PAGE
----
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46 (number)

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Title: 46 (number)  
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Subject: 47 (number), 45 (number), 40 (number), 41 (number), 42 (number)
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46 (number)

45 46 47
Cardinal forty-six
Ordinal 46th
Factorization 2 × 23
Divisors 1, 2, 23, 46
Roman numeral XLVI
Binary 1011102
Ternary 12013
Quaternary 2324
Quinary 1415
Senary 1146
Octal 568
Duodecimal 3A12
Hexadecimal 2E16
Vigesimal 2620
Base 36 1A36

46 (forty-six) is the natural number following 45 and preceding 47.


  • In mathematics 1
  • In science 2
    • Astronomy 2.1
  • In sports 3
  • In religion 4
  • In other fields 5
  • References 6

In mathematics

Forty-six is a Wedderburn-Etherington number, an enneagonal number and a centered triangular number. It is the sum of the totient function for the first twelve integers. 46 is the largest even integer that can't be expressed as a sum of two abundant numbers.

46 is the 16th semiprime. 46 is the third semiprime with a semiprime aliquot sum. The aliquot sequence of 46 is (46,26,16,15,9,4,3,1,0).

Since it is possible to find sequences of 46 consecutive integers such that each inner member shares a factor with either the first or the last member, 46 is an Erdős–Woods number.

In science


  • The Saros number of the solar eclipse series which began on April 1, 1371 BC[2] and ended on May 8, 91 BC. The duration of Saros series 46 was 1280.1 years, and it contained 72 solar eclipses.
  • The Saros number of the lunar eclipse series which began on July 19, 1358 BC[3] and ended on October 8, 12. The duration of Saros series 46 was 1370.5 years, and it contained 77 lunar eclipses.

In sports

  • Valentino Rossi, one of the most successful motorcycle riders of all time, uses 46 as his number in the MotoGP motorcycle world championship, and has been using this number in homage to his father since he started racing as a youngster.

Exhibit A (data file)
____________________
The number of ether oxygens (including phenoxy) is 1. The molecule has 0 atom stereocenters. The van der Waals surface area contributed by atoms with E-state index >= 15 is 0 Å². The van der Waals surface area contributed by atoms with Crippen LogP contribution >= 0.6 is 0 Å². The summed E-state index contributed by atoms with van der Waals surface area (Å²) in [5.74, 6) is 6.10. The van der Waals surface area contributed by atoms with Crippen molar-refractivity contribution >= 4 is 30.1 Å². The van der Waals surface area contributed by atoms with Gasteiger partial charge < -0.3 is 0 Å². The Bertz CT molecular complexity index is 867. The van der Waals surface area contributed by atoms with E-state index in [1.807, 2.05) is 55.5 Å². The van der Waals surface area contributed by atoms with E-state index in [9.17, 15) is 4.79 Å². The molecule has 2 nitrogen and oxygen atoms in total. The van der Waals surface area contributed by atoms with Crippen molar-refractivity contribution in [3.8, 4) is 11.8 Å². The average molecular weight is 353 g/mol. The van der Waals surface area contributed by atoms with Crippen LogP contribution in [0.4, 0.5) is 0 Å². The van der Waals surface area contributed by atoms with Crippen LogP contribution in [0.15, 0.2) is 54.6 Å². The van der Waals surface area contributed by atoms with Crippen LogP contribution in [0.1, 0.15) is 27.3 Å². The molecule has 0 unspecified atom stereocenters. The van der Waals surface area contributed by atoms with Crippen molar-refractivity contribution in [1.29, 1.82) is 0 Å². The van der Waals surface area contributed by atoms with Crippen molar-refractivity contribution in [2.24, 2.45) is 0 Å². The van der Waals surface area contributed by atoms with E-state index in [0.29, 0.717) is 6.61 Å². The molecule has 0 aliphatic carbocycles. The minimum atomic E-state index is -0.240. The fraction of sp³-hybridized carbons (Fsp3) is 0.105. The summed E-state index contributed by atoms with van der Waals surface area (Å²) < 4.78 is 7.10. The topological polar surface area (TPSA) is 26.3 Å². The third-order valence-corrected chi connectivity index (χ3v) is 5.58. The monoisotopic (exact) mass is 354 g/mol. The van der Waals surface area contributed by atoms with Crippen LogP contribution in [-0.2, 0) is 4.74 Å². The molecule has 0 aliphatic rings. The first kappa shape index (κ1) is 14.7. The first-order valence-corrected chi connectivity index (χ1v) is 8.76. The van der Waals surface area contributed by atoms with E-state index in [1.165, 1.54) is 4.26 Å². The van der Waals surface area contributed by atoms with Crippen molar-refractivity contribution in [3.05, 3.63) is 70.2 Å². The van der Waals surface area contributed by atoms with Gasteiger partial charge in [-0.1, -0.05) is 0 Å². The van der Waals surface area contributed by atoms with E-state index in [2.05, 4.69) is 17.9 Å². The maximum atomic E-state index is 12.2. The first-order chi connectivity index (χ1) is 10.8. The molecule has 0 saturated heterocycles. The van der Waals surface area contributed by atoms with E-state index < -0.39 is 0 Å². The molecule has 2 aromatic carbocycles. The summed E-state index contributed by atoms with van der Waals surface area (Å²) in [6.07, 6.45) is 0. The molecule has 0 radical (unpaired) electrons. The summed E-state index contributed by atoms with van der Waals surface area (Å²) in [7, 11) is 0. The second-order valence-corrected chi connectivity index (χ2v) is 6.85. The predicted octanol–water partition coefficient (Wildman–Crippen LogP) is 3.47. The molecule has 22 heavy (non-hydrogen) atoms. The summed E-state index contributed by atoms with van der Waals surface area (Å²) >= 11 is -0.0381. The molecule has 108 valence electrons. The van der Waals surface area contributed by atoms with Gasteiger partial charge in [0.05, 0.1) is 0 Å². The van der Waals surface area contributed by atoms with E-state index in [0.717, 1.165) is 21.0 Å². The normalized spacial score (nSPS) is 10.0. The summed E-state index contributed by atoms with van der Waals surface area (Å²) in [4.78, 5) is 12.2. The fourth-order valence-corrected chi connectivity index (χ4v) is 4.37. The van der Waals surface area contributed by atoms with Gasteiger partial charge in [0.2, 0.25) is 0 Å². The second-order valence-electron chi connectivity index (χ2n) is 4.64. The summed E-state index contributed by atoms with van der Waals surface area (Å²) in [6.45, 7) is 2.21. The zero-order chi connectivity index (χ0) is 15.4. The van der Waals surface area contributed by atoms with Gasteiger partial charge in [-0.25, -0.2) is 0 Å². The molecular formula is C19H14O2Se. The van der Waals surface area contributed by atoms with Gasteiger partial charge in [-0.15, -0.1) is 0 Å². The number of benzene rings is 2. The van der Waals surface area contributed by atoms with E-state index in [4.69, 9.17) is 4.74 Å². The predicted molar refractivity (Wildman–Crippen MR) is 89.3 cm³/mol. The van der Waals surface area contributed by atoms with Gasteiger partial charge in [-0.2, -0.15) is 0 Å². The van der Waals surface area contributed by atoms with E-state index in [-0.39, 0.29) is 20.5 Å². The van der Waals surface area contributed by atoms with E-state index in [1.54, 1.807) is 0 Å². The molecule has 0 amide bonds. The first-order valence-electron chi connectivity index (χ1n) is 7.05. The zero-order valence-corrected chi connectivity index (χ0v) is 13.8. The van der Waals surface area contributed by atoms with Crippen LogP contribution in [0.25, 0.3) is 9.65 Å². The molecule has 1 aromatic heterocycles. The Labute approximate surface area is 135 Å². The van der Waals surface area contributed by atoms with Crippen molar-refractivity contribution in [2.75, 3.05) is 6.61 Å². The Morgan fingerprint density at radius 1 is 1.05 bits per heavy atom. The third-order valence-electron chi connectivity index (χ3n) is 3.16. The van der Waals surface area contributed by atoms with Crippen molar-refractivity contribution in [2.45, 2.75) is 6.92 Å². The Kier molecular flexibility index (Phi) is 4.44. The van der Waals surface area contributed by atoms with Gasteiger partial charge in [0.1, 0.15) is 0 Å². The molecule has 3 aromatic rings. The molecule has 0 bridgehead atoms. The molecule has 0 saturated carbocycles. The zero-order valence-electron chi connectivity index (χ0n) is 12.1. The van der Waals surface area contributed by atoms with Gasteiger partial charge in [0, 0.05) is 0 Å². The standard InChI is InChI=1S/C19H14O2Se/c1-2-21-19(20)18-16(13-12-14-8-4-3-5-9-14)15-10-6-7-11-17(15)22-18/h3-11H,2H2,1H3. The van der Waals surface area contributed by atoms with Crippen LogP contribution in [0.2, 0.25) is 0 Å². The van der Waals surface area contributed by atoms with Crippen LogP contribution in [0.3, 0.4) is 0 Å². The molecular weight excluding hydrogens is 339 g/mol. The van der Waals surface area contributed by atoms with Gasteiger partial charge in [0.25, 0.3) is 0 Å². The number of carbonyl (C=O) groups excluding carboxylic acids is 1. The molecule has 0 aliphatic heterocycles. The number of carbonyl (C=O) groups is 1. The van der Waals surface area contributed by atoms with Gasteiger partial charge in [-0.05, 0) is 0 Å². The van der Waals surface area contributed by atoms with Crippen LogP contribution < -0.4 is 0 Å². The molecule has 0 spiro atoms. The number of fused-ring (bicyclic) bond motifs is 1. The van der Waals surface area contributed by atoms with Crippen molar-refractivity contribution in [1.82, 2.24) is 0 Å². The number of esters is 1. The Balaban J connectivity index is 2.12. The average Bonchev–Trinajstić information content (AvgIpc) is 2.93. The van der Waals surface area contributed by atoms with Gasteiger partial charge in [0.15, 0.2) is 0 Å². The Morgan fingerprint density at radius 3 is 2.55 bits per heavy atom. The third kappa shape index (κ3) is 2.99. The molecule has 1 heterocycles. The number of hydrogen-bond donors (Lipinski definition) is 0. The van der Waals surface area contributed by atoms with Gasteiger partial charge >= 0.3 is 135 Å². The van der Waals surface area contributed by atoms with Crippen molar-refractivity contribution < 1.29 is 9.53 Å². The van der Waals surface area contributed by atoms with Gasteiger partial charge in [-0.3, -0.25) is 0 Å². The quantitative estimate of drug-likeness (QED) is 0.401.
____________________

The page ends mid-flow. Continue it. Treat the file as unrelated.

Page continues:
• The number of mountains in the 46 peaks of the Adirondack mountain range. People who have climbed all of them are called "forty-sixers"; there is also an unofficial 47th peak.
  • The name of a defensive scheme used in American football; see 46 defense.

In religion

  • The total of books in the Old Testament, Catholic version, if the Book of Lamentations is counted as a book separate from the Book of Jeremiah.
  • The number corresponding to the word "ADAM" where A=1, D=4, M=40[4] (on the analogy of the numeric values of letters in ancient alphabets, such as Hebrew[5] and Greek[6]).
Flag of Oklahoma (1911–1925)

In other fields

Forty-six is also:

  • The code for international direct dial phone calls to Sweden.
  • The number of samurai, out of 47, who carried out the attack in the historical Ako vendetta; sometimes referred to as the 46 Ronins to discount the one samurai forced to turn back.
  • In the title of the movie Code 46, starring Tim Robbins and Samantha Morton.
  • Several routes numbered 46 exist throughout the world.
  • Because 46 in Japanese can be pronounced as "yon roku", and "yoroshiku"(よろしく) means "my best regards" in Japanese, people sometimes use 46 for greeting.
  • 46 is the number of the City Chevrolet and Superflo cars driven by Cole Trickle in the movie Days of Thunder.
  • The number of the French department Lot.
  • 46 is the number that unlocks the Destiny spaceship on the popular Sci-Fi TV show Stargate Universe. Dr. Rush discovers that the number 46 relates to the amount of human chromosomes and begins sequencing different genetic codes to finally gain control of the ship's operating system. The episode was called "Humans".
  • The number depicted in the first flag of Oklahoma (replaced in 1925), signifying the fact that Oklahoma was the 46th state to join the United States.


  1. ^ Barbara J. Trask, "Human genetics and disease: Human cytogenetics: 46 chromosomes, 46 years and counting" Nature Reviews Genetics 3 (2002): 769. "Human cytogenetics was born in 1956 with the fundamental, but empowering, discovery that normal human cells contain 46 chromosomes."
  2. ^ NASA Solar Eclipse Web Site: -1399 to -1300 ( 1400 BCE to 1301 BCE )
  3. ^ NASA Lunar Eclipse Web Site: -1399 to -1300 ( 1400 BCE to 1301 BCE )
  4. ^ Baker, Peter and Michael Lapidge (1995) Byrhtferth's Enchiridion. Oxford: OUP for The Early English Text Society, p.201
  5. ^
  6. ^
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